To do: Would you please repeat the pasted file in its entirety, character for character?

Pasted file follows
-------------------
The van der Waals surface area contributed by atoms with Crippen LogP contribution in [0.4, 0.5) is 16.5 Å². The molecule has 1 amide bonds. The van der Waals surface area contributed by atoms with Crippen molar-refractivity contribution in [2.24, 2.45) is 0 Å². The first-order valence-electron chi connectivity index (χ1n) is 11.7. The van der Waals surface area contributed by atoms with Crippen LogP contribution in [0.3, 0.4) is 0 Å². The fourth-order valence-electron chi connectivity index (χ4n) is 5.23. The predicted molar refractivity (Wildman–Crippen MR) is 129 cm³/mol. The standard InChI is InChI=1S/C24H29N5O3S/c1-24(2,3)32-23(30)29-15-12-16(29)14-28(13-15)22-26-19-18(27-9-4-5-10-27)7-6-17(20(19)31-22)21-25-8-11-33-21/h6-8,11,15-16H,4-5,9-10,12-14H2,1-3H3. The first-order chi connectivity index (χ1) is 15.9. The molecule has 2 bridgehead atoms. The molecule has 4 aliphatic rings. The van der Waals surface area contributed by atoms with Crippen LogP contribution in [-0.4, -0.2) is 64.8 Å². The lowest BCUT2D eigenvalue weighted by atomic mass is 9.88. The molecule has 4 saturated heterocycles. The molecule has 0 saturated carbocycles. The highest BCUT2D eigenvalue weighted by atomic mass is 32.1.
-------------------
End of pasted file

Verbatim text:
The van der Waals surface area contributed by atoms with Crippen LogP contribution in [0.4, 0.5) is 16.5 Å². The molecule has 1 amide bonds. The van der Waals surface area contributed by atoms with Crippen molar-refractivity contribution in [2.24, 2.45) is 0 Å². The first-order valence-electron chi connectivity index (χ1n) is 11.7. The van der Waals surface area contributed by atoms with Crippen LogP contribution in [0.3, 0.4) is 0 Å². The fourth-order valence-electron chi connectivity index (χ4n) is 5.23. The predicted molar refractivity (Wildman–Crippen MR) is 129 cm³/mol. The standard InChI is InChI=1S/C24H29N5O3S/c1-24(2,3)32-23(30)29-15-12-16(29)14-28(13-15)22-26-19-18(27-9-4-5-10-27)7-6-17(20(19)31-22)21-25-8-11-33-21/h6-8,11,15-16H,4-5,9-10,12-14H2,1-3H3. The first-order chi connectivity index (χ1) is 15.9. The molecule has 2 bridgehead atoms. The molecule has 4 aliphatic rings. The van der Waals surface area contributed by atoms with Crippen LogP contribution in [-0.4, -0.2) is 64.8 Å². The lowest BCUT2D eigenvalue weighted by atomic mass is 9.88. The molecule has 4 saturated heterocycles. The molecule has 0 saturated carbocycles. The highest BCUT2D eigenvalue weighted by atomic mass is 32.1.